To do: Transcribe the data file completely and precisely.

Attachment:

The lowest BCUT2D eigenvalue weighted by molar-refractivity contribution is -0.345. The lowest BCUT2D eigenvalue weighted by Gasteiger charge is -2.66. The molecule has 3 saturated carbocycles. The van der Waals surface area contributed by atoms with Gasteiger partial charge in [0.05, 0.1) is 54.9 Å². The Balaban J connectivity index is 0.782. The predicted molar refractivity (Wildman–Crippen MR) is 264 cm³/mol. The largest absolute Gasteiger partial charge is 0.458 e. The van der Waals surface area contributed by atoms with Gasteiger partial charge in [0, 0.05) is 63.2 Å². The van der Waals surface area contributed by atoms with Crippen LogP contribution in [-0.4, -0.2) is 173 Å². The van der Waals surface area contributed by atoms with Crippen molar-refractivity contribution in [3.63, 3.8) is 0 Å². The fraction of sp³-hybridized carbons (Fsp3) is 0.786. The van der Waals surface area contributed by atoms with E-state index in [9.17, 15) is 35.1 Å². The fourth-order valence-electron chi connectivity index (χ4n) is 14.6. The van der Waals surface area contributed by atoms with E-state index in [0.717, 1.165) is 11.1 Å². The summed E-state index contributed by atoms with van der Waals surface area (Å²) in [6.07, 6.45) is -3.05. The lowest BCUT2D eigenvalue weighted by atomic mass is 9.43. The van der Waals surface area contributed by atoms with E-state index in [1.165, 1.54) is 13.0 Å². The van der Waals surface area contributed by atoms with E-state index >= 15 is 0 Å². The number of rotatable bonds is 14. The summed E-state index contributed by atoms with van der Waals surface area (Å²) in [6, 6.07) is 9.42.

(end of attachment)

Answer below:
The lowest BCUT2D eigenvalue weighted by molar-refractivity contribution is -0.345. The lowest BCUT2D eigenvalue weighted by Gasteiger charge is -2.66. The molecule has 3 saturated carbocycles. The van der Waals surface area contributed by atoms with Gasteiger partial charge in [0.05, 0.1) is 54.9 Å². The Balaban J connectivity index is 0.782. The predicted molar refractivity (Wildman–Crippen MR) is 264 cm³/mol. The largest absolute Gasteiger partial charge is 0.458 e. The van der Waals surface area contributed by atoms with Gasteiger partial charge in [0, 0.05) is 63.2 Å². The van der Waals surface area contributed by atoms with Crippen LogP contribution in [-0.4, -0.2) is 173 Å². The van der Waals surface area contributed by atoms with Crippen molar-refractivity contribution in [3.63, 3.8) is 0 Å². The fraction of sp³-hybridized carbons (Fsp3) is 0.786. The van der Waals surface area contributed by atoms with E-state index in [9.17, 15) is 35.1 Å². The fourth-order valence-electron chi connectivity index (χ4n) is 14.6. The van der Waals surface area contributed by atoms with E-state index in [0.717, 1.165) is 11.1 Å². The summed E-state index contributed by atoms with van der Waals surface area (Å²) in [6.07, 6.45) is -3.05. The lowest BCUT2D eigenvalue weighted by atomic mass is 9.43. The van der Waals surface area contributed by atoms with E-state index in [1.165, 1.54) is 13.0 Å². The van der Waals surface area contributed by atoms with E-state index >= 15 is 0 Å². The number of rotatable bonds is 14. The summed E-state index contributed by atoms with van der Waals surface area (Å²) in [6, 6.07) is 9.42.